All of this speaks to a larger anxiety about tech’s status. Ironically, Open Markets may have been a victim of its own success: Tech companies are getting jumpy now that they’re coming under the microscope. “It’s clear that more Americans are paying attention,” Lynn told me. “Until 2016 we had almost no traction on the Hill. Now we have a lot of support and interest on the Hill.”

He added, “What we have now is two corporations—Google and Facebook—that manipulate how information flows through the system and increasingly divert the flow of advertising revenue into their own pockets and away from trustworthy sources of research and journalism.”

The scandal is also an indictment of the relationship between public policy think tanks and corporations. Think tanks have downplayed the role that large corporate donors play in their research, but the situation at New America suggests that donors like Schmidt expect something in return for their money. On the right, this has been obvious for years—think tanks like Heritage and Cato were founded to influence public policy in ways that expressly favor corporations and the wealthy. They serve those interests and they deliver the goods.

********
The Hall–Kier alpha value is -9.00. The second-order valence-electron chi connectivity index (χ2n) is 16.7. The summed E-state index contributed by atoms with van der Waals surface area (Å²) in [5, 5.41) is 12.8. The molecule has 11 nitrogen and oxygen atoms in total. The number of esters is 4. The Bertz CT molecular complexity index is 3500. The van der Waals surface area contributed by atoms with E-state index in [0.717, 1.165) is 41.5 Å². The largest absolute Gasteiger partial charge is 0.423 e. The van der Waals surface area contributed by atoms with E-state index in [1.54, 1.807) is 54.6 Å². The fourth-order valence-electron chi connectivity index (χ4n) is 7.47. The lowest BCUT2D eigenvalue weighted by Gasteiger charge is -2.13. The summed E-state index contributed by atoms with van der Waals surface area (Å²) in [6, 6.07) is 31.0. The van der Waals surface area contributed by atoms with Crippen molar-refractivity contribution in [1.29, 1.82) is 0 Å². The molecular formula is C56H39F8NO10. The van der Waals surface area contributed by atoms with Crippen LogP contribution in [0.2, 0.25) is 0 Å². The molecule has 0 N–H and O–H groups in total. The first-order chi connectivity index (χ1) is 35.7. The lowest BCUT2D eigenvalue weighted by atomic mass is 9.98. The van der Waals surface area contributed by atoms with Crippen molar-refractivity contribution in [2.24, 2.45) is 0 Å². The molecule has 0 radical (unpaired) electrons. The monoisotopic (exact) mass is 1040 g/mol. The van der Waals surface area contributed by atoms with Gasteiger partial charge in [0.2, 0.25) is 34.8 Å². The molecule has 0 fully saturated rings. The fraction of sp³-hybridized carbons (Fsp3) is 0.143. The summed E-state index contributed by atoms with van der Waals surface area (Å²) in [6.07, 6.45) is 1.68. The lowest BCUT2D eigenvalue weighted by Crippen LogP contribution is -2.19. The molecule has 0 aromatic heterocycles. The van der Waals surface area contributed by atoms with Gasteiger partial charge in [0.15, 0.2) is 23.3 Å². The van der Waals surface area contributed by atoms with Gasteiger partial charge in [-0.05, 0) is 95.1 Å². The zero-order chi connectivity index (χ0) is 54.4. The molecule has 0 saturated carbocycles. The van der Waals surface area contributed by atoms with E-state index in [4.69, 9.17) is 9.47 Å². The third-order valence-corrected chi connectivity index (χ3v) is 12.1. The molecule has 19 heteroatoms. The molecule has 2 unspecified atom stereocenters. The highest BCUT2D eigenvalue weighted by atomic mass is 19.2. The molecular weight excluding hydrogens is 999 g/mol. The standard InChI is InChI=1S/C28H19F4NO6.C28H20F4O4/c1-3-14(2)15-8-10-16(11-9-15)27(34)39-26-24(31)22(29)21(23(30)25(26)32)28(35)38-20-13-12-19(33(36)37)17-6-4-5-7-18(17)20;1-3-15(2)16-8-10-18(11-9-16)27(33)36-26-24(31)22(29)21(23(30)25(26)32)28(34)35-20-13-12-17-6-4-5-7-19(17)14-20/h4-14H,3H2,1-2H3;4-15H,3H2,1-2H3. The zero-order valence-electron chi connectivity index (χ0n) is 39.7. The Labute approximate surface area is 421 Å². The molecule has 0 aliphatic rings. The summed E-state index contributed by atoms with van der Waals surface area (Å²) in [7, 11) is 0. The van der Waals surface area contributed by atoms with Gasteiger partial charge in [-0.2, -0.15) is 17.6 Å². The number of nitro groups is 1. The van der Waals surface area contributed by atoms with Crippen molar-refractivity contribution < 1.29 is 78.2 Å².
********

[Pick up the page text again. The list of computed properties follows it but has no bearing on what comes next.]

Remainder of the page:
On the center-left, the relationship between donors and think tanks has been more complicated. Doing good research and maintaining one’s influence in Washington require a lot of money. Policy shops like New America and the Center for American Progress have taken money from corporate donors but have insisted that it doesn’t affect their work. This has always strained credulity, but these organizations will undoubtedly receive new scrutiny in the wake of the Open Markets fiasco. They are the policy-makers behind the policy-makers in Congress, and they are thoroughly intertwined with moneyed interests that stand in opposition to policies, such as antitrust, that are meant to help consumers and businesses.

One of the great takeaways of the 2016 campaign was that the Democratic Party was damaged by its close ties to corporate and financial interests—that it allowed Donald Trump, of all people, to credibly paint Hillary Clinton as just another stooge. If progressives continue to demand a more open and more egalitarian party, then we’re bound to see a lot more dust-ups with the party’s corporate backers, whether they’re located in Silicon Valley or elsewhere.